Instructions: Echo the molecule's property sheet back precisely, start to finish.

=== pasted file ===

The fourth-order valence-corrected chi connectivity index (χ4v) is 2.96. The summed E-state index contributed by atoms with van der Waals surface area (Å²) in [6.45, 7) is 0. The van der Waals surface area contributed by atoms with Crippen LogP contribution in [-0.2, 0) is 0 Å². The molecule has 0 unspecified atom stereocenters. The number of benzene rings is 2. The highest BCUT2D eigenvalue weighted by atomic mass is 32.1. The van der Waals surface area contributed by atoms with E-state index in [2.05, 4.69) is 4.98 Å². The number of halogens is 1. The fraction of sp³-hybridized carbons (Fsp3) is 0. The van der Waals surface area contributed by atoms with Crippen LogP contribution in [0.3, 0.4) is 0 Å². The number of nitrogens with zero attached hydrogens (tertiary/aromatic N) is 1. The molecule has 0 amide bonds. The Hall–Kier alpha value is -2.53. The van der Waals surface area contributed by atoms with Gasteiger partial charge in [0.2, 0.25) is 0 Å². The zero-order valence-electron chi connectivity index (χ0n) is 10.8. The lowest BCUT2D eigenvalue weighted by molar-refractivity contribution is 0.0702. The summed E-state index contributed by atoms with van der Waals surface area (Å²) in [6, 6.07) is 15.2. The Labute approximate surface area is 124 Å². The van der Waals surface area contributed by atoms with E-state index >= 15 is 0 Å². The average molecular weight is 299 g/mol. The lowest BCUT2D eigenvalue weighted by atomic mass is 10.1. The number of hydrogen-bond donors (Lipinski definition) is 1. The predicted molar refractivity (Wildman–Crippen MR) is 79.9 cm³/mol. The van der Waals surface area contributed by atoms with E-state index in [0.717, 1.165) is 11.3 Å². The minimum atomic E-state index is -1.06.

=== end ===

The fourth-order valence-corrected chi connectivity index (χ4v) is 2.96. The summed E-state index contributed by atoms with van der Waals surface area (Å²) in [6.45, 7) is 0. The van der Waals surface area contributed by atoms with Crippen LogP contribution in [-0.2, 0) is 0 Å². The molecule has 0 unspecified atom stereocenters. The number of benzene rings is 2. The highest BCUT2D eigenvalue weighted by atomic mass is 32.1. The van der Waals surface area contributed by atoms with E-state index in [2.05, 4.69) is 4.98 Å². The number of halogens is 1. The fraction of sp³-hybridized carbons (Fsp3) is 0. The van der Waals surface area contributed by atoms with Crippen LogP contribution in [0.3, 0.4) is 0 Å². The number of nitrogens with zero attached hydrogens (tertiary/aromatic N) is 1. The molecule has 0 amide bonds. The Hall–Kier alpha value is -2.53. The van der Waals surface area contributed by atoms with Gasteiger partial charge in [0.2, 0.25) is 0 Å². The zero-order valence-electron chi connectivity index (χ0n) is 10.8. The lowest BCUT2D eigenvalue weighted by molar-refractivity contribution is 0.0702. The summed E-state index contributed by atoms with van der Waals surface area (Å²) in [6, 6.07) is 15.2. The Labute approximate surface area is 124 Å². The van der Waals surface area contributed by atoms with E-state index >= 15 is 0 Å². The average molecular weight is 299 g/mol. The lowest BCUT2D eigenvalue weighted by atomic mass is 10.1. The number of hydrogen-bond donors (Lipinski definition) is 1. The predicted molar refractivity (Wildman–Crippen MR) is 79.9 cm³/mol. The van der Waals surface area contributed by atoms with E-state index in [0.717, 1.165) is 11.3 Å². The minimum atomic E-state index is -1.06.